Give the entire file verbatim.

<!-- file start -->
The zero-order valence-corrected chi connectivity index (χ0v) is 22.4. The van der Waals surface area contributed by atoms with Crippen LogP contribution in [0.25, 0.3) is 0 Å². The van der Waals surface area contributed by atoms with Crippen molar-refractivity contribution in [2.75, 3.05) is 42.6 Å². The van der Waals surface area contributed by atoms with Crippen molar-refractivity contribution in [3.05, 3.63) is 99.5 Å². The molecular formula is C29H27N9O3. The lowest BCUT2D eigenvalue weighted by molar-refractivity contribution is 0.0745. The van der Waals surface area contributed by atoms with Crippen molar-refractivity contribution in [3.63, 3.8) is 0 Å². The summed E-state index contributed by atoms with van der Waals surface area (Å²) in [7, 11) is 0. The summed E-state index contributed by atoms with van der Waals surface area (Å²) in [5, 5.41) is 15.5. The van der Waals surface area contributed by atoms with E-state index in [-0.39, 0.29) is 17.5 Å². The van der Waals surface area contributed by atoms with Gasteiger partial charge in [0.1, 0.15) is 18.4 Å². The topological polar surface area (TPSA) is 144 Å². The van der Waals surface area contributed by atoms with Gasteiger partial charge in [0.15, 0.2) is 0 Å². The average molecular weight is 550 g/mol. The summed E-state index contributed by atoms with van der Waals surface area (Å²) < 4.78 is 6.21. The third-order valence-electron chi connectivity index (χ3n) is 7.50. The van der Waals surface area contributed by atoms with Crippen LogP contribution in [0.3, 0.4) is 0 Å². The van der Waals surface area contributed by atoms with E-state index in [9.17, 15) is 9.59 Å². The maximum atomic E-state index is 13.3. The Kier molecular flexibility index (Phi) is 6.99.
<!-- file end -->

The zero-order valence-corrected chi connectivity index (χ0v) is 22.4. The van der Waals surface area contributed by atoms with Crippen LogP contribution in [0.25, 0.3) is 0 Å². The van der Waals surface area contributed by atoms with Crippen molar-refractivity contribution in [2.75, 3.05) is 42.6 Å². The van der Waals surface area contributed by atoms with Crippen molar-refractivity contribution in [3.05, 3.63) is 99.5 Å². The molecular formula is C29H27N9O3. The lowest BCUT2D eigenvalue weighted by molar-refractivity contribution is 0.0745. The van der Waals surface area contributed by atoms with Crippen molar-refractivity contribution in [3.63, 3.8) is 0 Å². The summed E-state index contributed by atoms with van der Waals surface area (Å²) in [7, 11) is 0. The summed E-state index contributed by atoms with van der Waals surface area (Å²) in [5, 5.41) is 15.5. The van der Waals surface area contributed by atoms with E-state index in [-0.39, 0.29) is 17.5 Å². The van der Waals surface area contributed by atoms with Gasteiger partial charge in [0.1, 0.15) is 18.4 Å². The topological polar surface area (TPSA) is 144 Å². The van der Waals surface area contributed by atoms with Gasteiger partial charge in [0.15, 0.2) is 0 Å². The average molecular weight is 550 g/mol. The summed E-state index contributed by atoms with van der Waals surface area (Å²) < 4.78 is 6.21. The third-order valence-electron chi connectivity index (χ3n) is 7.50. The van der Waals surface area contributed by atoms with Crippen LogP contribution in [0.3, 0.4) is 0 Å². The van der Waals surface area contributed by atoms with E-state index in [9.17, 15) is 9.59 Å². The maximum atomic E-state index is 13.3. The Kier molecular flexibility index (Phi) is 6.99.